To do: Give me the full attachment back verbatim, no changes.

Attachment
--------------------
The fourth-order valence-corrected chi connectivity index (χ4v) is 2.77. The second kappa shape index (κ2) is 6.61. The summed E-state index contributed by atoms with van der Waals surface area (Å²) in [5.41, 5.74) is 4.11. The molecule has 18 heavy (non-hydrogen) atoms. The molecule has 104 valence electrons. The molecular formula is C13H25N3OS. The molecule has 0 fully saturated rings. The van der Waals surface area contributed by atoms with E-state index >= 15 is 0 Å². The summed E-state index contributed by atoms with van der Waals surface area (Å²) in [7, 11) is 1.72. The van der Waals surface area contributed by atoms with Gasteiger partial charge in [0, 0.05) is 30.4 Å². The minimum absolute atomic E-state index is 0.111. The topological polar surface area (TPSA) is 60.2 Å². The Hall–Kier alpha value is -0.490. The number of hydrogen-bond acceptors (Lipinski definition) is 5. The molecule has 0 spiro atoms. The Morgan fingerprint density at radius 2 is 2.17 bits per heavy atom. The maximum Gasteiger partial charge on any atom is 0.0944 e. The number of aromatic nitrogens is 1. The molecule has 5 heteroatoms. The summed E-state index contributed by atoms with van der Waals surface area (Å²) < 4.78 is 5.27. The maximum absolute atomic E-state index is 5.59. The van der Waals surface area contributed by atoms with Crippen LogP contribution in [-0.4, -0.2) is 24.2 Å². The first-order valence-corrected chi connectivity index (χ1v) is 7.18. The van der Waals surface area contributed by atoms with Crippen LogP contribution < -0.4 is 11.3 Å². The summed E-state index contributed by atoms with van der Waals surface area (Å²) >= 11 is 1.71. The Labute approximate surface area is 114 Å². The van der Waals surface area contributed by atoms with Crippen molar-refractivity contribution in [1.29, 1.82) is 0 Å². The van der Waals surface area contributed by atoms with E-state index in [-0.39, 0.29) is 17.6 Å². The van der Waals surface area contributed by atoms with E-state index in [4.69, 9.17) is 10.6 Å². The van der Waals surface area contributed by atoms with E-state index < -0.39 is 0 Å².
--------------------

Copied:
The fourth-order valence-corrected chi connectivity index (χ4v) is 2.77. The second kappa shape index (κ2) is 6.61. The summed E-state index contributed by atoms with van der Waals surface area (Å²) in [5.41, 5.74) is 4.11. The molecule has 18 heavy (non-hydrogen) atoms. The molecule has 104 valence electrons. The molecular formula is C13H25N3OS. The molecule has 0 fully saturated rings. The van der Waals surface area contributed by atoms with E-state index >= 15 is 0 Å². The summed E-state index contributed by atoms with van der Waals surface area (Å²) in [7, 11) is 1.72. The van der Waals surface area contributed by atoms with Gasteiger partial charge in [0, 0.05) is 30.4 Å². The minimum absolute atomic E-state index is 0.111. The topological polar surface area (TPSA) is 60.2 Å². The Hall–Kier alpha value is -0.490. The number of hydrogen-bond acceptors (Lipinski definition) is 5. The molecule has 0 spiro atoms. The Morgan fingerprint density at radius 2 is 2.17 bits per heavy atom. The maximum Gasteiger partial charge on any atom is 0.0944 e. The number of aromatic nitrogens is 1. The molecule has 5 heteroatoms. The summed E-state index contributed by atoms with van der Waals surface area (Å²) < 4.78 is 5.27. The maximum absolute atomic E-state index is 5.59. The van der Waals surface area contributed by atoms with Crippen LogP contribution in [-0.4, -0.2) is 24.2 Å². The first-order valence-corrected chi connectivity index (χ1v) is 7.18. The van der Waals surface area contributed by atoms with Crippen LogP contribution < -0.4 is 11.3 Å². The summed E-state index contributed by atoms with van der Waals surface area (Å²) >= 11 is 1.71. The Labute approximate surface area is 114 Å². The van der Waals surface area contributed by atoms with Crippen molar-refractivity contribution in [1.29, 1.82) is 0 Å². The van der Waals surface area contributed by atoms with E-state index in [-0.39, 0.29) is 17.6 Å². The van der Waals surface area contributed by atoms with E-state index in [4.69, 9.17) is 10.6 Å². The van der Waals surface area contributed by atoms with E-state index < -0.39 is 0 Å².